•   FigureFigure 2.B0.32 Macrophages grown on aclar coverslips, conventionally prepared and coated with 75 Å of Ir were imaged by SEM at 2 kV (A), 5 kV (B), or 10 kV (C). Scale bar = 1 µm.
  •   FigureFigure 2.B0.33 Amyloid protein fibrils were processed by OTOTO and then left uncoated (A), or coated with 20 Å of Cr and examined at 5 kV (B), 10kV (C), 30 kV (DE). Also examined at 30 kV were fibrils coated with 15 Å of Pt and 20 Å of C (F). Scale bars = 0.05 µm.
  •   FigureFigure 2.B0.34 HIV‐infected T lymphocyte imaged with 5 kV at a working distance of 5 mm (A) or 17 mm (B). Scale bar = 1 µm.
  •   FigureFigure 2.B0.35 Images of a macrophage show astigmatism in the x direction (A), y direction (B), corrected (C), corrected and focused (D). Scale bar = 2 µm.
  •   FigureFigure 2.B0.36 Mouse dendritic cells (A) and Plasmodium‐infected red blood cells (B) imaged at 2 kV display minor signs of charging seen as flattening or streaking, respectively. The macrophage imaged at 2 kV in (C) shows more extreme charging, rendering the image useless. Scale bars = 0.5 µm.
  •   FigureFigure 2.B0.37 HeLa cell co‐infected with VZV and Streptococcus. Scale bar = 1.5 µm.
  •   FigureFigure 2.B0.38 Staphylococcus epidermidis immune‐labeled for biofilm localization shown in both SE (A) and mixed SE and BSE (B) imaging mode to allow visualization of gold particles. Scale bar = 0.5 µm.

Videos

Literature Cited

   Boyd, A. and Franc, F. 1981. Freeze‐drying shrinkage of glutaraldehyde fixed liver. J. Micros. 122:75‐86.
   Boyd, A. and Maconnachie, E. 1979. Freon 113 freeze‐drying for SEM. Scanning 2:164‐166.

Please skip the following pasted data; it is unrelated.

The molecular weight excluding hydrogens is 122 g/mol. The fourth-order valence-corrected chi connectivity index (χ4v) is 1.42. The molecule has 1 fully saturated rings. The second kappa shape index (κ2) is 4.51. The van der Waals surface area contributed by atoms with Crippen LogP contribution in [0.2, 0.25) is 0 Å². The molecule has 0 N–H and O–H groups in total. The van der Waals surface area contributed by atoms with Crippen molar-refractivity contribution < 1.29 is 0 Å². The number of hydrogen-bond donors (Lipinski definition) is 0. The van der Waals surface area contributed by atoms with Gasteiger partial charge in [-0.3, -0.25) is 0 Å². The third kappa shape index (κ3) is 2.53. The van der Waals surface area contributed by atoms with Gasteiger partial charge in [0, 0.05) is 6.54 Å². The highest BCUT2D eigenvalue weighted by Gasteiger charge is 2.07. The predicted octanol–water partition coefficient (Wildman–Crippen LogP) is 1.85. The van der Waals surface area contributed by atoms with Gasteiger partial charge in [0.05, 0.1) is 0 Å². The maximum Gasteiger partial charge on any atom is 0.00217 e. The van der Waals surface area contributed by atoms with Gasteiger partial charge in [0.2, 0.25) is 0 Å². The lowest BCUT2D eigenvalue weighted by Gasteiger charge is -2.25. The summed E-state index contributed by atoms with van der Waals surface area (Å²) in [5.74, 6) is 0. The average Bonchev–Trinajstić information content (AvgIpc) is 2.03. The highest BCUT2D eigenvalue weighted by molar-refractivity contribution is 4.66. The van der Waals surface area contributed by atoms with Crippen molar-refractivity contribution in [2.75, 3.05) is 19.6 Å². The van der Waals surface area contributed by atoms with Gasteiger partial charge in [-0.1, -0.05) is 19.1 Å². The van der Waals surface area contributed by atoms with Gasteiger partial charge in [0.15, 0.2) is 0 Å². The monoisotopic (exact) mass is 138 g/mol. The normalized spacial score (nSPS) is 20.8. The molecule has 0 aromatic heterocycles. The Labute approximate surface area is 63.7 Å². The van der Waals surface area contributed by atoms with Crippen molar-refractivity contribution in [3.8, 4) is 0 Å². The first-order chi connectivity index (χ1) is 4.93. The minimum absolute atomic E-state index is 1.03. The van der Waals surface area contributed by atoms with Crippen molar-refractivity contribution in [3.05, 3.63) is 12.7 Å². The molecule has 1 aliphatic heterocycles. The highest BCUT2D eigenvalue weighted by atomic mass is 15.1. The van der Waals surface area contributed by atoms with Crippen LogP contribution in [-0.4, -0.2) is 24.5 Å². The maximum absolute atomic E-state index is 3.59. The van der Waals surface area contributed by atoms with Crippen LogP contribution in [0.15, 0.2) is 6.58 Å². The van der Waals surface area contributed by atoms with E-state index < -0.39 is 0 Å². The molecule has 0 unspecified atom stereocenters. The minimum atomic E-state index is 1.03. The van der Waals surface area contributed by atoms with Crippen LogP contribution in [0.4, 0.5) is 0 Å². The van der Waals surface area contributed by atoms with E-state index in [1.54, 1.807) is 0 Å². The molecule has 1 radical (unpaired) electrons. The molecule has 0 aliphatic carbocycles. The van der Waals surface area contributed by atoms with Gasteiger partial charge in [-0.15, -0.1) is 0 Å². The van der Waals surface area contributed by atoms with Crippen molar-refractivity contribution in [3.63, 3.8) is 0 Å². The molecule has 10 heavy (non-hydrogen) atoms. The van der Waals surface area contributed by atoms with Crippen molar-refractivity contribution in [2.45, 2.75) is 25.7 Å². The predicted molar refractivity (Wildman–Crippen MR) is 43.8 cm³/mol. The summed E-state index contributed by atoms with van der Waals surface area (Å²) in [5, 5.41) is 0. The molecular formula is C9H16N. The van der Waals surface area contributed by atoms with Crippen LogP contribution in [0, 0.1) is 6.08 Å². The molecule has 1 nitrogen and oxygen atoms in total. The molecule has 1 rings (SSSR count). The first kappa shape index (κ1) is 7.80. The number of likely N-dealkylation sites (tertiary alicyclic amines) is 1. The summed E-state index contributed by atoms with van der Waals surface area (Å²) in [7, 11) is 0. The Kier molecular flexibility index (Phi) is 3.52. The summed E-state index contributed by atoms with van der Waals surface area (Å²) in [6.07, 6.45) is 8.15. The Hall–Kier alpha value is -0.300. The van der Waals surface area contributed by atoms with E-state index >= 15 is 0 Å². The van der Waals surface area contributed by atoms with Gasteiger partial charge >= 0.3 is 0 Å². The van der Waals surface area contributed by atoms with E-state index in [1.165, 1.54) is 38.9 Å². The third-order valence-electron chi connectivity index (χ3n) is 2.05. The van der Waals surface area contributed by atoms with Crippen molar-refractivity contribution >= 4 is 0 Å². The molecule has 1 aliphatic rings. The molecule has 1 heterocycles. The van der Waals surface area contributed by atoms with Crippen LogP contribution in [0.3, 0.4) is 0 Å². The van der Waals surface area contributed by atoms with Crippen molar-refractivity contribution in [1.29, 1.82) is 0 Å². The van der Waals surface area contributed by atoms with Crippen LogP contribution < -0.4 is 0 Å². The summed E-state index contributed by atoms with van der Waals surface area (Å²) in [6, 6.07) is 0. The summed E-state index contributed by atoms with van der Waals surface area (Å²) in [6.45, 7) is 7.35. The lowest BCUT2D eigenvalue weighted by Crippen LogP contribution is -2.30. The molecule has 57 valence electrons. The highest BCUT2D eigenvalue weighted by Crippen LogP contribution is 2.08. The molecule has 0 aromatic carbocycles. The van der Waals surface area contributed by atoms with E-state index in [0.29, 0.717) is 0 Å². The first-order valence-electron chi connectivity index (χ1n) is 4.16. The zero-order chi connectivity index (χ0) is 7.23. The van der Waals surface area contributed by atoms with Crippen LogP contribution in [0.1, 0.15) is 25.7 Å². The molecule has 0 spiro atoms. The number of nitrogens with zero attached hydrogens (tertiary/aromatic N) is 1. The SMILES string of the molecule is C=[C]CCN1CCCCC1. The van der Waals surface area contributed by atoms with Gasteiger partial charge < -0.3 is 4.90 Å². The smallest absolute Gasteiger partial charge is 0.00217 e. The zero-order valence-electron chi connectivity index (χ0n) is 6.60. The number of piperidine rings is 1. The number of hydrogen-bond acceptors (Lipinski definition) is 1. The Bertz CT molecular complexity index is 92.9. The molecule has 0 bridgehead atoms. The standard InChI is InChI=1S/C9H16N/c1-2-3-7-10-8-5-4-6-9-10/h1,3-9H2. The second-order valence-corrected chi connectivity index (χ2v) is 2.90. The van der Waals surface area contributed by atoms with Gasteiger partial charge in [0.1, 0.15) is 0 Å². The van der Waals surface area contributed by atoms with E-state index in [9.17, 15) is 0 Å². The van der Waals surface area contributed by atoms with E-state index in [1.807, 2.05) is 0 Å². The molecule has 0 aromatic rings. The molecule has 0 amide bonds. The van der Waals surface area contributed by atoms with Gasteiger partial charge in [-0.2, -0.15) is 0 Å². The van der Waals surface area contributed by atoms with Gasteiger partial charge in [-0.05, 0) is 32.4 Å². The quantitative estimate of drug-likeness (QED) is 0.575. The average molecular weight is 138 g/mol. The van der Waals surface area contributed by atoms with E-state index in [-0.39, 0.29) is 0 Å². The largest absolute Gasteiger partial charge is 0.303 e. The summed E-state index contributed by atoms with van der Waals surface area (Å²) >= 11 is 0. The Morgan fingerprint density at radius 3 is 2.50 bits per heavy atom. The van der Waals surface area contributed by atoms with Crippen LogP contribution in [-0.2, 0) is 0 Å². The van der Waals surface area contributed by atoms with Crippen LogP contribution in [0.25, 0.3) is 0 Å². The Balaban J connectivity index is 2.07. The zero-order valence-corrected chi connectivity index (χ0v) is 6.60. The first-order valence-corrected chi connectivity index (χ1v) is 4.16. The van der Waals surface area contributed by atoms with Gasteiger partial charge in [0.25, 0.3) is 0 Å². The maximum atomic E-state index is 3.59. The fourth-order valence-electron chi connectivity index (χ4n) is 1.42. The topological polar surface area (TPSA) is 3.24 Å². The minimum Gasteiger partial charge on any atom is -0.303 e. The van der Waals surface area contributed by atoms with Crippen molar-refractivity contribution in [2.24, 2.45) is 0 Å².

Braet, F., deZanger, R., and Wisse, E. 1997. Drying cells for SEM, AFM and TEM by hexamethyldisilazane: A study on hepatic endothelial cells. J. Micros. 186:84‐87.
   Brown, W.J. and Farquhar, M.G. 1989. Immunoperoxidase methods for the localization of antigens in cultured cells and tissues by electron microscopy. Methods Cell Biol. 31:553‐569.
   Corwin, D. 1979. An improved method for cleaning and preparing ticks for examination with the electron microscope. J. Med. Entomol. 16:352‐353.
   DeLeo, F.R. and Otto, M. 2008. Bacterial pathogenesis: methods and protocols. In Methods in Molecular Biology, vol. 431 (D.W. Dorward, ed.) pp. 173‐187. Humana Press, Totowa, New Jersey.
   Dixon, B.R., Petney, T.N., and Andrews, R.H. 2000. A simplified method of cleaning Ixodid ticks for microscopy. J. Micros. 197:317‐319.
   Fassel, T.A., Mozdiak, P.E., Sanger, J.R., and Edminston, C.E. 1997. Paraformaldehyde effect on ruthenium red and lysine preservation and staining of the staphylococcal glycocalyx. Microscop. Res. Tech. 36:422‐427.
   Giberson, R.T. and Demaree, R.S. Jr. 2002. Microwave Techniques and Protocols. Humana Press, Totowa, New Jersey.
   Goldstein, J.I., Newbury, D.E., Echlin, P., Joy, D.C., Fiori, C., and Lifshin, E. 2002. Scanning Electron Microscopy and X‐Ray Microanalysis. Plenum Press, New York and London.